Whether at home or here in New York, on a quick four-city book tour for Be My Knife, his latest novel to be translated to English, he is always, he says, mentally tracking his loved ones‘ movements. “There is no spontaneousness,” he says, stumbling over the word slightly. “We live in fear. When we go to a restaurant once in a long while, one eye is always on the door. When we send our children to school, we accompany them or we drive them. It means nights that you do not sleep out of anxiety. Fear shrinks the soul.”
Grossman leans over the table as he speaks. His body, small-framed and almost military in the efficiency of its movements, disappears, and it’s his head that you notice, like a turtle‘s, alive and always in motion. “You live so many years in violence, in fear, in hatred,” he says, “you give away parts of yourself — and maybe they are the most important parts, and maybe it is irreversible.”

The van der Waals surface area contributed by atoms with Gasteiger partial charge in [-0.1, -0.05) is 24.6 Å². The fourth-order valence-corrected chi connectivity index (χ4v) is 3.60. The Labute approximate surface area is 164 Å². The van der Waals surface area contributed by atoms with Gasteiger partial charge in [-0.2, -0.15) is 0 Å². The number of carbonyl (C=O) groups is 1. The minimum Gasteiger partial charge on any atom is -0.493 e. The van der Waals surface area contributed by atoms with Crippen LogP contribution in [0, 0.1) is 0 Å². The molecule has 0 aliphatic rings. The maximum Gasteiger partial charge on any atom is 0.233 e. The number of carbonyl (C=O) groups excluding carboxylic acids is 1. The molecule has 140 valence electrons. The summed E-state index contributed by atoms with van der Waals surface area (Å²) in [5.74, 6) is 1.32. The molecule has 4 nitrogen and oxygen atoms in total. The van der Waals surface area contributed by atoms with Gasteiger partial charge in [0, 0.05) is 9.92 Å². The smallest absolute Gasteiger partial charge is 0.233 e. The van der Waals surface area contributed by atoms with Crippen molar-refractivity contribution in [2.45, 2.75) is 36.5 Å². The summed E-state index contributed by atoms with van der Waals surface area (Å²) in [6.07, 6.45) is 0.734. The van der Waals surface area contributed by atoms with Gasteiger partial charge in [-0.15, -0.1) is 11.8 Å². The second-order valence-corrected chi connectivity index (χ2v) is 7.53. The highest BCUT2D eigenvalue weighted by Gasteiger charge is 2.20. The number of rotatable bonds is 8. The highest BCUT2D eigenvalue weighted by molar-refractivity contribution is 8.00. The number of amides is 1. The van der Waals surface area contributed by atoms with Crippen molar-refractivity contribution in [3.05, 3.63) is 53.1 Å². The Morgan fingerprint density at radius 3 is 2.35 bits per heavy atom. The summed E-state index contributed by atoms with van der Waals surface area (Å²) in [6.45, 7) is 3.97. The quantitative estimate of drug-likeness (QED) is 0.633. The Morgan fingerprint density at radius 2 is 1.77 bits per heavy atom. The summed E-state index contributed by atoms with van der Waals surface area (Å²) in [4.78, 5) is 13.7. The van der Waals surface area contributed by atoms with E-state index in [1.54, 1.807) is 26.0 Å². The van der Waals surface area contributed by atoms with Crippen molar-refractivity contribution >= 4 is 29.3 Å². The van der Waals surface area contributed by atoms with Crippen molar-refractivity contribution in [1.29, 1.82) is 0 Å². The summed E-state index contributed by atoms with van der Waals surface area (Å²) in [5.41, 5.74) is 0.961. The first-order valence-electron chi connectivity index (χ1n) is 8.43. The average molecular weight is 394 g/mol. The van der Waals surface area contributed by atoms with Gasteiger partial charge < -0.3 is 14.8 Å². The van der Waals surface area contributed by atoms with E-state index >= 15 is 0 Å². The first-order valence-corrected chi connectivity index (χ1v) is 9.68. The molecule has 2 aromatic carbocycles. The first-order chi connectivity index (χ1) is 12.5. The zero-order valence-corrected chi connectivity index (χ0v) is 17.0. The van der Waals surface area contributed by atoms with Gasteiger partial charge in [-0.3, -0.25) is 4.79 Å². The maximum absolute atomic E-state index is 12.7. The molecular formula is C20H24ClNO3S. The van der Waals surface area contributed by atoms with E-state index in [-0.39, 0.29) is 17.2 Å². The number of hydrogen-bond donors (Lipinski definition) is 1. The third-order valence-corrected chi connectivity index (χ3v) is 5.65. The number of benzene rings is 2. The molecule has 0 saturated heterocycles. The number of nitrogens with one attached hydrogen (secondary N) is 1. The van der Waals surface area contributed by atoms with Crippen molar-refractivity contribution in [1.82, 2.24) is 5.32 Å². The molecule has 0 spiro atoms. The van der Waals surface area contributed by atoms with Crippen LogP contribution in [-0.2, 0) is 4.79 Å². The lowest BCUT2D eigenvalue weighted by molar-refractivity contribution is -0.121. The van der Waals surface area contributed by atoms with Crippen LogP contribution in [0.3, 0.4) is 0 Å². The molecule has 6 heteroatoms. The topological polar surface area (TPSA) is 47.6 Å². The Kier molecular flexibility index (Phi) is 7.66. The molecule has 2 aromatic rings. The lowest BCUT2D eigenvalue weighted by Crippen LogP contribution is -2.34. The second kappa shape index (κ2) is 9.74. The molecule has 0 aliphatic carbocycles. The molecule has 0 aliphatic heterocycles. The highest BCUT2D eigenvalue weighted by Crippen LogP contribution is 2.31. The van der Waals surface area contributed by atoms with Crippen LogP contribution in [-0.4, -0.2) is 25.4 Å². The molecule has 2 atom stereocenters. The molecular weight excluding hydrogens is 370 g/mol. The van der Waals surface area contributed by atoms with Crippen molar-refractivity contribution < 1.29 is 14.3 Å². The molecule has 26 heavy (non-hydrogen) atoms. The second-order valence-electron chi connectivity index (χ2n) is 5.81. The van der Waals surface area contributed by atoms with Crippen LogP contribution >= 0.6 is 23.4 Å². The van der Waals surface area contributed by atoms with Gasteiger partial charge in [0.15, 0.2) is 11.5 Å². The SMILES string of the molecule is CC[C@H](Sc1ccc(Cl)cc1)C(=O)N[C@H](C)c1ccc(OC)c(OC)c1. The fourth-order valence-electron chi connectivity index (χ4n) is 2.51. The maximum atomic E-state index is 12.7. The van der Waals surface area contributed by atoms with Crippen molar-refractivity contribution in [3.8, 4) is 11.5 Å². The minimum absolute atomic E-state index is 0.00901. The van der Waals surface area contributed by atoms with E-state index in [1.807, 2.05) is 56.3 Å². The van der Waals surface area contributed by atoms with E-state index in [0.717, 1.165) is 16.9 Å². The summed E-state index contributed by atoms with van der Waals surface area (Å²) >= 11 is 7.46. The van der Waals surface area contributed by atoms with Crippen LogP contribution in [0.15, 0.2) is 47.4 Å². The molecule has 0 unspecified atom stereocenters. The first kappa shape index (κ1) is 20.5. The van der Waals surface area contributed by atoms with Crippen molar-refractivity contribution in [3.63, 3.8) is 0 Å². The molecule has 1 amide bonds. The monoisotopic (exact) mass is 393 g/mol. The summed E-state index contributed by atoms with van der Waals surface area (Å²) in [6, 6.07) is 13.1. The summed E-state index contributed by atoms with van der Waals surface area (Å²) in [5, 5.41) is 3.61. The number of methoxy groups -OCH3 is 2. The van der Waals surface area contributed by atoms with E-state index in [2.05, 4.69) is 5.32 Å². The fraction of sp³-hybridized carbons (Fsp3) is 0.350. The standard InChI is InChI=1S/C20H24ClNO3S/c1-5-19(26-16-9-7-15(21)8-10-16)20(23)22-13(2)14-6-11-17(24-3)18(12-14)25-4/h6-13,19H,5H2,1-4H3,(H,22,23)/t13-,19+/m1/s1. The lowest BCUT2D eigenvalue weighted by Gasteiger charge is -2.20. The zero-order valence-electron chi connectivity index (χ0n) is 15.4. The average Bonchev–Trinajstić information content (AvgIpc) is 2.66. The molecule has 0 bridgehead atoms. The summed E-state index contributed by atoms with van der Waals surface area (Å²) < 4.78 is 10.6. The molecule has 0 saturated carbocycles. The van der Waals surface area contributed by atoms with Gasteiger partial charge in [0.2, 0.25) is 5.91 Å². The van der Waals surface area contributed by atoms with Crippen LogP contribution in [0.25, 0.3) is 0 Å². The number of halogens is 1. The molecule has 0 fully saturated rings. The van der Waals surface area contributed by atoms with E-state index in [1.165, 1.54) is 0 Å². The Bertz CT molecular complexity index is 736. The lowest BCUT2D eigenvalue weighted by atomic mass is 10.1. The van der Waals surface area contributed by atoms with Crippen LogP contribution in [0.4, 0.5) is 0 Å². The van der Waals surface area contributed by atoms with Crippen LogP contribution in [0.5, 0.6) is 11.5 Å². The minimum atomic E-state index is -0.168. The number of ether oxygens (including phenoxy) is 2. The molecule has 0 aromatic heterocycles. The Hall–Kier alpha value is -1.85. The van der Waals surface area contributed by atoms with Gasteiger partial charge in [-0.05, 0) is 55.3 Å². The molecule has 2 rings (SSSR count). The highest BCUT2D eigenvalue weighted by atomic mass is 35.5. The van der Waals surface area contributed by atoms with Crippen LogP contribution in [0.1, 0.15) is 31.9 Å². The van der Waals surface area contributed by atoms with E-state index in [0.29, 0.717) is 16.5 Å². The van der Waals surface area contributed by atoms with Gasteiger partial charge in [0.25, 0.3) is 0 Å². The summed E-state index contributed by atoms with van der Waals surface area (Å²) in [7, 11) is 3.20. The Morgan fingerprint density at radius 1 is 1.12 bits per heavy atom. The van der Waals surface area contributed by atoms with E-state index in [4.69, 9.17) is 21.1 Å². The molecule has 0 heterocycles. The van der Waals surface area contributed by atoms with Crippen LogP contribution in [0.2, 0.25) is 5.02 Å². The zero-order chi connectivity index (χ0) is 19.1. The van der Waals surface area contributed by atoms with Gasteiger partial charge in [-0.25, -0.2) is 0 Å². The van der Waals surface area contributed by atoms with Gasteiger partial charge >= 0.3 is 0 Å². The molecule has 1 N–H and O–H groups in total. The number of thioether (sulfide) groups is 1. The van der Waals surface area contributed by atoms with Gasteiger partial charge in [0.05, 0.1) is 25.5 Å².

If he often writes about what Israelis call “the situation” in newspapers and magazines, Grossman hasn’t confronted it overtly in his fiction for more than a decade, not since his first novel, The Smile of the Lamb, which was explicitly about the occupation. Since then he‘s written five novels, as well as two volumes of nonfiction, a play and numerous children’s books. His second book, See Under: LOVE, is a Holocaust novel like no other, beautiful and profound and heartbreaking, about a little boy who tries to re-create “the Nazi beast” in a Tel Aviv basement, a writer in the Warsaw ghetto who is transformed into a salmon, and a concentration-camp inmate who cannot die, who takes his revenge on the camp‘s commander by spinning stories so lovely and terrible that they melt his calcified heart, destroying him. Grossman followed with The Book of Intimate Grammar, a sweet but devastating novel about coming of age (or failing to), the lighter The Zigzag Kid, and Someone To Run With, a novel not yet available in English about homeless children in Jerusalem and, as Grossman puts it with a smile, “about love, music and crying — all the good things.”